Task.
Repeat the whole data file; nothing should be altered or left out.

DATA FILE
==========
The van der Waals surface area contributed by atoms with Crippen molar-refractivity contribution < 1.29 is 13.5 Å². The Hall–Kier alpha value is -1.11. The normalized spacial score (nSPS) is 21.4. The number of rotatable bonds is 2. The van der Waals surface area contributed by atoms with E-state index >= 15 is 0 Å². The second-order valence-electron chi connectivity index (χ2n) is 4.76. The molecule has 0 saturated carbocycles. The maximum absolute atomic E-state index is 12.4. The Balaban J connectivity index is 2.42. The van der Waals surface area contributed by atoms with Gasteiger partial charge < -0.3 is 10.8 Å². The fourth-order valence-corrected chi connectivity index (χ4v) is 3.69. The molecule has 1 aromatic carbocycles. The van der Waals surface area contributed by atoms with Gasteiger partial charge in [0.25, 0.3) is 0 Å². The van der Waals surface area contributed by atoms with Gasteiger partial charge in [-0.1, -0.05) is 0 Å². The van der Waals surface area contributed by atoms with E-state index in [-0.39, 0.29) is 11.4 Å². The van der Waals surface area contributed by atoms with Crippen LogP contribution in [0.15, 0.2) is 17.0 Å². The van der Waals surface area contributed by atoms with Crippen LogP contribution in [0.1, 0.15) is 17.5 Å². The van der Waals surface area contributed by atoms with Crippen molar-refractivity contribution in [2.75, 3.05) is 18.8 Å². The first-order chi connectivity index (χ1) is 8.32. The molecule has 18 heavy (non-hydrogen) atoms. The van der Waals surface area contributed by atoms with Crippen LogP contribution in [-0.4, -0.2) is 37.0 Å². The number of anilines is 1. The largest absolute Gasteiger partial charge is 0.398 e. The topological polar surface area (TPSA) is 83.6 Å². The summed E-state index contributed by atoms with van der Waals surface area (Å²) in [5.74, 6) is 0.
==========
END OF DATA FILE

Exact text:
The van der Waals surface area contributed by atoms with Crippen molar-refractivity contribution < 1.29 is 13.5 Å². The Hall–Kier alpha value is -1.11. The normalized spacial score (nSPS) is 21.4. The number of rotatable bonds is 2. The van der Waals surface area contributed by atoms with E-state index >= 15 is 0 Å². The second-order valence-electron chi connectivity index (χ2n) is 4.76. The molecule has 0 saturated carbocycles. The maximum absolute atomic E-state index is 12.4. The Balaban J connectivity index is 2.42. The van der Waals surface area contributed by atoms with Gasteiger partial charge < -0.3 is 10.8 Å². The fourth-order valence-corrected chi connectivity index (χ4v) is 3.69. The molecule has 1 aromatic carbocycles. The van der Waals surface area contributed by atoms with Gasteiger partial charge in [0.25, 0.3) is 0 Å². The van der Waals surface area contributed by atoms with Gasteiger partial charge in [-0.1, -0.05) is 0 Å². The van der Waals surface area contributed by atoms with E-state index in [-0.39, 0.29) is 11.4 Å². The van der Waals surface area contributed by atoms with Crippen LogP contribution in [0.15, 0.2) is 17.0 Å². The van der Waals surface area contributed by atoms with Crippen LogP contribution in [0.1, 0.15) is 17.5 Å². The van der Waals surface area contributed by atoms with Crippen molar-refractivity contribution in [2.75, 3.05) is 18.8 Å². The first-order chi connectivity index (χ1) is 8.32. The molecule has 18 heavy (non-hydrogen) atoms. The van der Waals surface area contributed by atoms with Crippen LogP contribution in [-0.4, -0.2) is 37.0 Å². The number of anilines is 1. The largest absolute Gasteiger partial charge is 0.398 e. The topological polar surface area (TPSA) is 83.6 Å². The summed E-state index contributed by atoms with van der Waals surface area (Å²) in [5.74, 6) is 0.